One weapon against this lack of inner purpose is to connect with one’s sense of play. That’s the route to true honest art, art done purely to please oneself, like a child finger-painting. It requires connecting with your inner child/id, and making art just for the fun of it, without any notion of a secondary purpose.

Nobody needs to “find the motivation” to do the things they find inherently pleasurable. Nobody says “I should probably be eating that chocolate… but I am just not feeling it. ”

It’s what I try to do when I make music. I don’t succeed very often, but I try. Forget everything except stringing sounds together to please myself. No intention – just inspiration.

I’ve been fairly sleepy lately. Hard to tell whether I legitimately need to catch up on sleep, or whether I am just bedseeking and trying to push the fast forward button on life. Both are strong possibilities. Right now, as I type this, I feel sleepy and wish I was done writing my words for the day so I can curl up in bed with some music on and drift off to sleep.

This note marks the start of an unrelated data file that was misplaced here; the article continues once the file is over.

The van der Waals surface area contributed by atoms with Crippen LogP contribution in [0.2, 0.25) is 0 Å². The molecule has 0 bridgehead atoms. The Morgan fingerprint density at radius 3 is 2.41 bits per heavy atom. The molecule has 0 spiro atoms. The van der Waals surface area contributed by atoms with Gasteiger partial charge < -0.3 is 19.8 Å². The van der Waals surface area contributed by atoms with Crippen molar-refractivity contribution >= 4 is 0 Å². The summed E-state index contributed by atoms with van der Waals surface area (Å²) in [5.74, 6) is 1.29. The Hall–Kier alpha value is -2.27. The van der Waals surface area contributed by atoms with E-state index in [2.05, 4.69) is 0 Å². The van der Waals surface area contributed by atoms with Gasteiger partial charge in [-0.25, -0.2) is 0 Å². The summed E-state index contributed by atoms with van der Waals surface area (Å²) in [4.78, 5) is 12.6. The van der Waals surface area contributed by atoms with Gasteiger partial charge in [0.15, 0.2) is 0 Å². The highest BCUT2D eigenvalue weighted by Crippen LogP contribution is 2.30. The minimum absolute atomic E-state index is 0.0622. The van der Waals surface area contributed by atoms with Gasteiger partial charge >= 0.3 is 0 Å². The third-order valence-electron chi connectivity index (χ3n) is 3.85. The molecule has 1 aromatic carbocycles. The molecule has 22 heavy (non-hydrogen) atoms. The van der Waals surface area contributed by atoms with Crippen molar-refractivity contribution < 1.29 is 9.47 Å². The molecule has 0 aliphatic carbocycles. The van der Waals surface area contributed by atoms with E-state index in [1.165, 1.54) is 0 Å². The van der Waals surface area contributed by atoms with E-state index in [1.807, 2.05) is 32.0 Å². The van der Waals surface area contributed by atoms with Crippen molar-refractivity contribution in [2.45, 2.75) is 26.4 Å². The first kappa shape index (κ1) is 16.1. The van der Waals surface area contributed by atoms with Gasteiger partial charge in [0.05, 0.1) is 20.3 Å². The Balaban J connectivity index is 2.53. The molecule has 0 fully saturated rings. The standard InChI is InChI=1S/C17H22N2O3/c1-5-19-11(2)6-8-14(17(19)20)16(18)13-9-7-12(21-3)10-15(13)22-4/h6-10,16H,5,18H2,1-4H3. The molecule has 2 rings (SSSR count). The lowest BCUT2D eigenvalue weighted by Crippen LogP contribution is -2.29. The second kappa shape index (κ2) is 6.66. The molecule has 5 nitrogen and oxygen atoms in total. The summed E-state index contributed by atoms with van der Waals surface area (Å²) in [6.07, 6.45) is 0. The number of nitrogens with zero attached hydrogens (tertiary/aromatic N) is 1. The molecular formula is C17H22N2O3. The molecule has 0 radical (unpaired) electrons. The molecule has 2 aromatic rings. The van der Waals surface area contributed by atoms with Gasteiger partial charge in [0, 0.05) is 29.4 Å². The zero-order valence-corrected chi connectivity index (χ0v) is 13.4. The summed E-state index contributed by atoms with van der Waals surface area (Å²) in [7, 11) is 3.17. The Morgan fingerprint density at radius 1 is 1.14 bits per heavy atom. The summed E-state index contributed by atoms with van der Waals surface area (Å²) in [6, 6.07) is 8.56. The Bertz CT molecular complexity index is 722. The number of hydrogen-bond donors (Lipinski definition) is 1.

The next thing on my agenda is calling the Ironwood Optical people on the 26th and ordering my new glasses. How exciting! But I am eager to get the new glasses so that I will be able to see better. I am hoping that it will mean that I don’t have to take my glasses off to see things up close any more, and maybe make my world a tad less squinty.

After that, there is the VFS orientation on the 28th. I plan on going. I want every advantage when it comes to VFS, plus I think it will do me good to get a more detailed tour of the place and a better idea of just what will be expected of me.

Plus, of course, it never hurts to show that you are keen and enthusiastic. Which I am, of course. All part of my “dazzle and charm” offensive.

I am going to shine, god fucking dammit!

I will talk to you nice people again tomorrow.

What money just can’t buy

We have all absorbed the message that money can’t buy happiness through popular culture, and to some extend, we believe it.